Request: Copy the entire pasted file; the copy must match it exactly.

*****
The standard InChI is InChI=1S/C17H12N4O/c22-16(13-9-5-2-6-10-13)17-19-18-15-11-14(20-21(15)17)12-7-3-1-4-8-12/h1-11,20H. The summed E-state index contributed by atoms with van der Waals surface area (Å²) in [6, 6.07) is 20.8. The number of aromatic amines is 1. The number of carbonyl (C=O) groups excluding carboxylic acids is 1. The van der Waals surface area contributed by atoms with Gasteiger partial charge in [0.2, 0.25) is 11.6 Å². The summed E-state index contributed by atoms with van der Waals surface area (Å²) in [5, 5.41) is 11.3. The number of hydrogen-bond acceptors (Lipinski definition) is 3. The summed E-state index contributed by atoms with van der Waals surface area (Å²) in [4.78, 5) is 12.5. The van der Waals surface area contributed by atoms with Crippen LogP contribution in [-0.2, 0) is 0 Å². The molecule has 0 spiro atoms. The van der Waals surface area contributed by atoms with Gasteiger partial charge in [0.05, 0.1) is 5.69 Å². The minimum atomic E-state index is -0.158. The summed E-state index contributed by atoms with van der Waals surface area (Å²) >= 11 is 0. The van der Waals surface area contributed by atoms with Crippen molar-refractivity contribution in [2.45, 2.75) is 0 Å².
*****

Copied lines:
The standard InChI is InChI=1S/C17H12N4O/c22-16(13-9-5-2-6-10-13)17-19-18-15-11-14(20-21(15)17)12-7-3-1-4-8-12/h1-11,20H. The summed E-state index contributed by atoms with van der Waals surface area (Å²) in [6, 6.07) is 20.8. The number of aromatic amines is 1. The number of carbonyl (C=O) groups excluding carboxylic acids is 1. The van der Waals surface area contributed by atoms with Gasteiger partial charge in [0.2, 0.25) is 11.6 Å². The summed E-state index contributed by atoms with van der Waals surface area (Å²) in [5, 5.41) is 11.3. The number of hydrogen-bond acceptors (Lipinski definition) is 3. The summed E-state index contributed by atoms with van der Waals surface area (Å²) in [4.78, 5) is 12.5. The van der Waals surface area contributed by atoms with Crippen LogP contribution in [-0.2, 0) is 0 Å². The molecule has 0 spiro atoms. The van der Waals surface area contributed by atoms with Gasteiger partial charge in [0.05, 0.1) is 5.69 Å². The minimum atomic E-state index is -0.158. The summed E-state index contributed by atoms with van der Waals surface area (Å²) >= 11 is 0. The van der Waals surface area contributed by atoms with Crippen molar-refractivity contribution in [2.45, 2.75) is 0 Å².